How to organise code-review sessions for researchers
I’d like to organise code-review sessions in the near future with the aim of helping scientists to produce better more efficient code. Nonetheless, also having some documentation and testing would be nice!
I’ve compiled a few great resources and tips from the web in this blog post.
Hope it helps you if you’d like to organise similar things.
Definition of code review
Code review is a process similar to publication peer-review where one critically assess the work and conclusions made in a study. Code review would help to spot obvious bugs, a lack of documentation and possible mistakes that the author would have missed. In general, it should become common practice in one’s lab since all researchers are now regularly producing code to analyse their datasets.
Blog post of Fernando Perez (UC Berkeley)
Goals of the in-person synchronous code-review session
- Other people should be able to understand what your code does
- This should take as little efforts as possible!
- These sessions are meant to improve the quality of code and scientific results
How to lead a session
- Create a safe and welcoming atmosphere. Everyone should be able to talk.
- Make it clear when you’re presenting yourself that your code isn’t perfect, point out some of those imperfections yourself if audience is slow to do so.
- Patiently explain when things are not wrong but just stylistic differences. For instance, function names.
More tips on how to lead a session
- Make sure the motivation for your code is clear. Someone who isn’t intimately involved with your project should understand from the module documentation and the comments what you are trying to do, what approach you’re taking, and why they should expect it to work.
- Take some time to prepare a presentation about your code that will answer the above questions even for someone who hasn’t read the code.
- Get the code sent out at least a few days beforehand along with some background about what to look at (if large)., whether suggestions should be about architecture/implementation/algorithm/requirements, etc. Make sure everyone has enough time to read the code beforehand, and don’t send a series of updated versions immediately before code review.
- Don’t try to present too much. 200 lines is an absolute maximum – 50 is usually more reasonable.
- Include examples, either as unit tests or standalone in the module’s main block. It can often be a lot easier to see an example working than to figure out the algorithm from the code.
- Ask yourself, before sending the code out, if it could be simpler. Break complex routines down into smaller ones, consider using built-in functions and data types instead of custom ones.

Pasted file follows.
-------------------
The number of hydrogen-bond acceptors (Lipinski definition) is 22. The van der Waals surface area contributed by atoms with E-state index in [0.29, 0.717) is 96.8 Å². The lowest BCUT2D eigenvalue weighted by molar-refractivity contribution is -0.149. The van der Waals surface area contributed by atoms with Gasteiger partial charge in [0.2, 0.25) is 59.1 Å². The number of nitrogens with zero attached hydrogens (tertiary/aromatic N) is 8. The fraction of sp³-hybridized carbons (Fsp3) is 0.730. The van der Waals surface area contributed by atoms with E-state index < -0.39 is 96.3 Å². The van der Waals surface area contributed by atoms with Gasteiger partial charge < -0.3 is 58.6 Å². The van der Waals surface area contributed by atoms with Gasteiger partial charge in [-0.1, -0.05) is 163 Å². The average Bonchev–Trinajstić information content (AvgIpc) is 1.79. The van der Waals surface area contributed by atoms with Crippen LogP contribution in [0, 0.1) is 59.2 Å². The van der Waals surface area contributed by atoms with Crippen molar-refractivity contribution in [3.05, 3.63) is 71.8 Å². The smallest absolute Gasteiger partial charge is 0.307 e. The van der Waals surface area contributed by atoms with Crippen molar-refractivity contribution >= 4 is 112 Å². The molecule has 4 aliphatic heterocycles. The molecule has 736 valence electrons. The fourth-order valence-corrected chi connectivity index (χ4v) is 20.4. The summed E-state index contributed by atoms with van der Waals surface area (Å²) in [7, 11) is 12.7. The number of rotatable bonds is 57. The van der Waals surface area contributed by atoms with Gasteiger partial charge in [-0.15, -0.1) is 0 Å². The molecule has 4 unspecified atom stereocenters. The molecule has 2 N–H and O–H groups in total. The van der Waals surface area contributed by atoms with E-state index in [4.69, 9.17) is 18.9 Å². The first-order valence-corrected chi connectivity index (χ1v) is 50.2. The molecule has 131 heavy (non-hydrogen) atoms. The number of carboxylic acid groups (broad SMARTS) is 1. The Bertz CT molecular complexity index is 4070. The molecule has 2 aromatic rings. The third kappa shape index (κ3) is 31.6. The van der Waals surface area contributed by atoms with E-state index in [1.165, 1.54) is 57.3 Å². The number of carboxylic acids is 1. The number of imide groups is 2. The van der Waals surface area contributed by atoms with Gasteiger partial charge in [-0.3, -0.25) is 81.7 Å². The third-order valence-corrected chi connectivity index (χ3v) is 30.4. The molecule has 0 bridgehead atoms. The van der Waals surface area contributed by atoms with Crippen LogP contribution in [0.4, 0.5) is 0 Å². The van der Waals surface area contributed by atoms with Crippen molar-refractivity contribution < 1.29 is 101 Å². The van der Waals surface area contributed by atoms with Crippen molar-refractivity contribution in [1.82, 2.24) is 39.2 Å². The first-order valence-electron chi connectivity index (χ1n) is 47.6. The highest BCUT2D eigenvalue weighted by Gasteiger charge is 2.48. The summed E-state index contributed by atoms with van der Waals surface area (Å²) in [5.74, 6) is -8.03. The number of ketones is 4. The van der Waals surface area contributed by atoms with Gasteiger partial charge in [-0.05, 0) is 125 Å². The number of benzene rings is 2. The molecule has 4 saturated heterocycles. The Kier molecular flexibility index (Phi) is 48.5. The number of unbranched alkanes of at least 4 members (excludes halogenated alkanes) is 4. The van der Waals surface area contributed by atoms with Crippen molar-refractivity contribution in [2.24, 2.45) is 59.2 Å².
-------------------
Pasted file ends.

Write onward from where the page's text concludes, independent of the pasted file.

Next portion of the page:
- Follow the coding guidelines and Python idioms applicable to your group. At UC Berkeley I am following for all of my projects the Python style guide encoded in PEP 8, supplemented where necessary (in particular with regards to docstring standards) with the Numpy coding style guidelines.
- Take advantage of existing mature code in your group, the Python cookbook, and other sources of existing code to get an idea of how to do things. Many problems have already been solved for you. It’s always better to reuse well-tested code (if it does what you want) than to reinvent the wheel.
- It’s OK to present code that doesn’t work yet, or that you think needs improvement, as long as you signal this fact very clearly in your email sending out the code. If there are specific areas you want people to focus on, don’t keep it a secret – it’s a waste of time to give detailed feedback on code that is about to be scrapped.
Short summary of the paper of Marian Petre & Greg Wilson
Reasons to do code review
- Rigor: Scientists want to get the right answer and be able to reproduce their work later.
- Reusability: Scientists are very aware that their understanding of code dissipates over time and that this is a large hidden cost. Equally, they suspect that they spend a lot of time reinventing wheels. They may not know how code review will help with that, but they hope that it will.
- Collaboration: Many scientists hoped that they could use code review as an excuse for conversations about code with their colleagues—conversations that simply don’t happen right now. Some believed that review would foster better testing, encourage scientists to produce code that is easier to understand and share, and make team members more aware of each other’s research.
- Knowledge transfer: All participants felt that there must be a better way to build programs than what they’re doing right now.
- It is beneficial to make a demo of code review + to do it themselves.
- Make expectations clear!
- It is a continous process. Not all good practices will be implemented in one day
- Code review can be done in person (synchronous session) or remotely and asynchronously (using Github for instance)